Investment is perhaps the single most important tool for building wealth. It’s also terrifying.
Stocks and bonds are ways of betting on the success of companies (and sometimes governments). And companies (and sometimes governments!) can go belly-up. Sometimes, the whole market can crash at once, as it did in 2007 and, in even more drastic fashion, 1929. When it does, people can lose their life’s savings. That makes investing a frightening prospect. How can you protect yourself? Should you invest at all?
There are a few things you should know. First, you should absolutely invest. It’s the most effective way to build wealth. Second, you should invest wisely, with plenty of money in safe investments like big “blue chip” companies (which are unlikely to fail) and index funds (which track various measures of the market as a whole, spreading out your risk). A big collapse can still hurt you, but you’ll be at less risk from minor fluctuations. Third, you should have an emergency fund and some savings outside of the market. Not all of your money should be invested!
And, finally, you should consider different types of investments – some of which can be less connected to, and in some cases entirely divorced from, the risks of the stock market.
Investment has inherent risks
There are no shortage of ways to make money grow. Some are systematic and established, like the stock market. Others are pretty much entirely unregulated, like the market for collectible cards.
Any market can collapse. In the 1990s, the internet or dot-com “bubble” (an overvalued market) “popped” (collapsed). Internet stocks plummeted, and people who held lots of them were ruined.
That same decade, the exact same thing happened to baseball cards. Yes, baseball cards. The cards were collected, had value, and were frequently swapped for cash (and each other). And in the 1990s, they abruptly plunged in value.
The point is that any market can collapse. Some markets are less volatile than others, but any investment depends on its ability to change in value. If it can go up, it can go down.
The best way to protect yourself is to diversify. 1990s investors who had both dot-com stocks and lots of stocks in big manufacturing companies did a lot better than those who had only dot-com stocks. Collectors who owned both baseball cards and Star Wars action figures entered the 2000s in better shape than those who had all of their assets in baseball cards.
You can diversify in the stock market by investing in lots of different companies and industries. And you can diversify beyond it by investing in things besides stocks and bonds.
Alternatives to stocks and bonds
Stocks aren’t the only things you can trade. Here are just a few things to consider adding to your portfolio.
- Remember the movie Trading Places? In the movie, two rich guys manage to rig up a way to have Eddie Murphy and Dan Aykroyds’ characters switch places. The job Aykroyd’s character loses and Murphy’s gains is a position at a brokerage firm – but they don’t trade stocks. They trade commodities. Commodities are things you can grow (like wheat or sugar) or mine (like gold, which we’ll talk about again in a moment). You can trade contracts on these things like stocks, betting on this year’s production of things like orange juice – the subject of the futures bet that ruined the bad guys in Trading Places.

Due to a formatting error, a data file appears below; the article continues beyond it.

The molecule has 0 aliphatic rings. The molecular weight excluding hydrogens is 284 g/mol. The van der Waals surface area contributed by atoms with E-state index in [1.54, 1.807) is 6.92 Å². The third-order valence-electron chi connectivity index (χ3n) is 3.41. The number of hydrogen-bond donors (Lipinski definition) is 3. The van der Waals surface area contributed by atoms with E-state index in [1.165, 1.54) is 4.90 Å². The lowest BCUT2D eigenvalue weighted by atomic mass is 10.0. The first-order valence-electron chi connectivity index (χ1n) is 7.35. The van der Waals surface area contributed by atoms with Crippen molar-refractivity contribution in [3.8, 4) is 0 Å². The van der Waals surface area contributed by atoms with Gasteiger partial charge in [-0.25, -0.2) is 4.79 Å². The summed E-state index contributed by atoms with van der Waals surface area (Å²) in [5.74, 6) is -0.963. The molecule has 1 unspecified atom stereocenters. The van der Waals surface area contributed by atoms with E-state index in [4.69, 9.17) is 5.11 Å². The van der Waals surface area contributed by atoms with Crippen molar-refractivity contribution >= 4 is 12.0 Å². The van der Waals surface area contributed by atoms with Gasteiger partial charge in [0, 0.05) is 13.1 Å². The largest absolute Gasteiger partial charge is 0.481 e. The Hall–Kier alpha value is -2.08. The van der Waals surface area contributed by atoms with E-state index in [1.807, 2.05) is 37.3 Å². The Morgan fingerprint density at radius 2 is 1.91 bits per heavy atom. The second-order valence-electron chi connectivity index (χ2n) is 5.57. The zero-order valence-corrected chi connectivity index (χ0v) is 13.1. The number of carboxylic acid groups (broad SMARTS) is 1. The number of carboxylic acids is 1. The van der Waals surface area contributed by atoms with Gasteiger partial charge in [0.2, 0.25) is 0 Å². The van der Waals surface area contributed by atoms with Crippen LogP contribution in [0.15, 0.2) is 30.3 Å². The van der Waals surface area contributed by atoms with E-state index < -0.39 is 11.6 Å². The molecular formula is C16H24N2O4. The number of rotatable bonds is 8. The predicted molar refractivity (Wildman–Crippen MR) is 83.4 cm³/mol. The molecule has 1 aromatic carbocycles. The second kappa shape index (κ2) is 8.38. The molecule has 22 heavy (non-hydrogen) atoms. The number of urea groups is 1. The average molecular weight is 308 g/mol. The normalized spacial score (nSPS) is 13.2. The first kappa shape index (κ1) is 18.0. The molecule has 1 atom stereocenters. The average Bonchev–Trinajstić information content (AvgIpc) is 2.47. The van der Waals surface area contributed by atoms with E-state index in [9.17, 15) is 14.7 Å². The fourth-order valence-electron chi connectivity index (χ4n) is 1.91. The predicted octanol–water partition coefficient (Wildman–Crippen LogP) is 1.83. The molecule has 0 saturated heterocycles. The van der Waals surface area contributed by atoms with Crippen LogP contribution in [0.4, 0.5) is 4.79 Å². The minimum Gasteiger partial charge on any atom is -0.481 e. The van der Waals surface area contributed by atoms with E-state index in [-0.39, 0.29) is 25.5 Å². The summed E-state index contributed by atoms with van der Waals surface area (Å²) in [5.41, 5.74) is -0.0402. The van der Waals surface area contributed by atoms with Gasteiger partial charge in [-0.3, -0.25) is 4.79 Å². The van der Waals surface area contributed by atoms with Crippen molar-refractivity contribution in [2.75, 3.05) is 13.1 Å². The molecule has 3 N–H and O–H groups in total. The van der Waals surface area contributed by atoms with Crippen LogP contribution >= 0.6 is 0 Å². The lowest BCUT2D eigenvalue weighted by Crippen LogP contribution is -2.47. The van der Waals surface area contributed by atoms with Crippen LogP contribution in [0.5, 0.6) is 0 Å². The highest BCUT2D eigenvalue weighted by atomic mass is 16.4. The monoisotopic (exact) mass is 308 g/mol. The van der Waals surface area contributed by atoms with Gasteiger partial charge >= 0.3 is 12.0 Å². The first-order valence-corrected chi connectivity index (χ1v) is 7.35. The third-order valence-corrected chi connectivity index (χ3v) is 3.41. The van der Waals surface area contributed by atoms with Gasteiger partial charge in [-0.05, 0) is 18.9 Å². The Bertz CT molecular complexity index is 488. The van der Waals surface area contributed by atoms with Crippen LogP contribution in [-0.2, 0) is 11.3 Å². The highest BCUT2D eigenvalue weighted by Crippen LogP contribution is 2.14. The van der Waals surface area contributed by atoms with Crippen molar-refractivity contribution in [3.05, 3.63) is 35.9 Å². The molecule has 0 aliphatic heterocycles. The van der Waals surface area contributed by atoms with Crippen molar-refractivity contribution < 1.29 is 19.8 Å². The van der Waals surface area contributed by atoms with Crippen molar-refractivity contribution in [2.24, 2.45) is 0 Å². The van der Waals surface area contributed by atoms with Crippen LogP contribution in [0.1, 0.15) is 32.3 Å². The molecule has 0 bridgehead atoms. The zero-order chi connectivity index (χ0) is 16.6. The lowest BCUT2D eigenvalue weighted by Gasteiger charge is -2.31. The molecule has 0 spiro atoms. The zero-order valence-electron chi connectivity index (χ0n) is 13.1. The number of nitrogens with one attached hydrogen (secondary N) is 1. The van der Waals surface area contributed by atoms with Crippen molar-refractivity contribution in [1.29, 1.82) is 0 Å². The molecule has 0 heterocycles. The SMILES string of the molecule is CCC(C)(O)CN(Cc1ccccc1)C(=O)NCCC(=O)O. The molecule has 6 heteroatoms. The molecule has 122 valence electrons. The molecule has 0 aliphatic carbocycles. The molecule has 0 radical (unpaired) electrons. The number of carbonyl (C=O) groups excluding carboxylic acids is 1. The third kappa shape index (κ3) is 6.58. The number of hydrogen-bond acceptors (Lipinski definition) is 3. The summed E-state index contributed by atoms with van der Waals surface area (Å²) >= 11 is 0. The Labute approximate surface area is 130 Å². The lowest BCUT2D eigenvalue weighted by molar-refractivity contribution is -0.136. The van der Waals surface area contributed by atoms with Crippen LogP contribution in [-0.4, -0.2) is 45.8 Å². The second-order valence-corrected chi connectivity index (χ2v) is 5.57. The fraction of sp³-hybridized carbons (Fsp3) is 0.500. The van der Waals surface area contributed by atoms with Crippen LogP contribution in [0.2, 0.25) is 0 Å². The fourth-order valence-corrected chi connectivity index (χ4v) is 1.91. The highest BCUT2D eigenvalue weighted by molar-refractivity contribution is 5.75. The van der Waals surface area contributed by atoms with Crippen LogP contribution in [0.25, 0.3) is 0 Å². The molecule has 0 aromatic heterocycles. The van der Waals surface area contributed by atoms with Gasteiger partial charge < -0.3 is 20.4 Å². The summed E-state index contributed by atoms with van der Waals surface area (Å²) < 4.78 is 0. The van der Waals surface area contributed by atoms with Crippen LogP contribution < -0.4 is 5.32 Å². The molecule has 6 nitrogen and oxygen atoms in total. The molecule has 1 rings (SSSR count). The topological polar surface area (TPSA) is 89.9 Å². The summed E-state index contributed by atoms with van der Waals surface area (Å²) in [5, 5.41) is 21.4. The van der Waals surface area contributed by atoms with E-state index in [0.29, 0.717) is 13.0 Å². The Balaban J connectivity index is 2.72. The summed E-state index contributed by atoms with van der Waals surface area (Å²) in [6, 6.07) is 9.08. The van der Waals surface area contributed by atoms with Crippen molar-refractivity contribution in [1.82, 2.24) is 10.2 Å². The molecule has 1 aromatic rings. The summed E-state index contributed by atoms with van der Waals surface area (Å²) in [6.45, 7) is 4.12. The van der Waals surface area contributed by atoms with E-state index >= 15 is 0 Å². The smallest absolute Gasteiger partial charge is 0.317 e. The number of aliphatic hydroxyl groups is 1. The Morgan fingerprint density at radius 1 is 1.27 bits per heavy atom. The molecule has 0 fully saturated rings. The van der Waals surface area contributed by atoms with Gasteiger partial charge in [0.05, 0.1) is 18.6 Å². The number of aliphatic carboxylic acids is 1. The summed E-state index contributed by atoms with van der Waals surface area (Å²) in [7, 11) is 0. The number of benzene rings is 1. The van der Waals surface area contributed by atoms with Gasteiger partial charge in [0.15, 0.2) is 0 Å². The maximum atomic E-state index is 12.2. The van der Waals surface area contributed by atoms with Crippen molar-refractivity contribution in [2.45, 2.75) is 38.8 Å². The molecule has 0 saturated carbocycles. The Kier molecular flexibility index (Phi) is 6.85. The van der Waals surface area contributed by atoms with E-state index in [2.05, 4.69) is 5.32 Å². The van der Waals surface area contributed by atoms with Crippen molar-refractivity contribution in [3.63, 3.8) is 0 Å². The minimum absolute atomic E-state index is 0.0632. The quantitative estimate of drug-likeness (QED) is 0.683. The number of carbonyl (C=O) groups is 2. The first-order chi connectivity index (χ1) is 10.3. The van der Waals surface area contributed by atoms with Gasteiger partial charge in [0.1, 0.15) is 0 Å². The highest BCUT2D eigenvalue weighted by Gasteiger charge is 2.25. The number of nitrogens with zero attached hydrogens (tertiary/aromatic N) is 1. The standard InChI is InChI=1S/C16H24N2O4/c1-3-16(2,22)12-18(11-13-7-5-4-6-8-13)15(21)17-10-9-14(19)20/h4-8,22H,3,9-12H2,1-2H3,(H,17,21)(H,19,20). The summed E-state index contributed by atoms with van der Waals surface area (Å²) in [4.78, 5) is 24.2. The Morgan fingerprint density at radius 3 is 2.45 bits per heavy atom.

- A dollar has value because we all agree it does. It doesn’t have inherent value, because you can’t eat it or do much else useful with it except trade it to someone else who also values it. All currencies are like this, and their values fluctuate. If you exchange dollars for U.K. pounds right now, you’ll get a certain exchange rate. If you did it in 1980 years ago, you’d have gotten a different one. The pound is worth more dollars than it used to be – so if you’d changed out a bunch of dollars to pounds back then and changed back now, you’d be richer. Betting on this system can make you money just like any other investment (but be careful – if you’d changed your dollars for pounds in the 1970s instead of 1980, you’d be poorer now, not richer).
- A subset of currencies is cryptocurrencies. These online monetary systems are much newer – and therefore much more volatile – than most currencies. But they’re gaining popularity and recognition from companies as diverse as PayPal and online casinos, and they make for an exciting opportunity for those who can handle the risk.
- Precious metals. Precious metals were the basis of many of our currency systems, and they still retain value. It’s not inherent value, any more than our paper money is (you can’t eat gold, either!), but it is value, and offers a way to diversify. Gold is a very popular investment, so it has some liquidity and can even be the basis for a gold IRA. Other precious metals to consider include silver, platinum, and palladium.
- If you have a passion for a collection (or want to start one), good news: a well-managed collection can be a source of wealth. Everything from modern collectible card games to old tin lunchboxes has its own collectibles market. Since you’re likely to be holding the collection yourself (instead of through a brokerage), consider getting it insured.
These are just a few general types to note in a market that includes everything from French wines to rare coins. The point is, there are plenty of ways to invest outside of stocks. Consider adding one or two alternative investments to diversify your holdings and protect yourself from an economic collapse.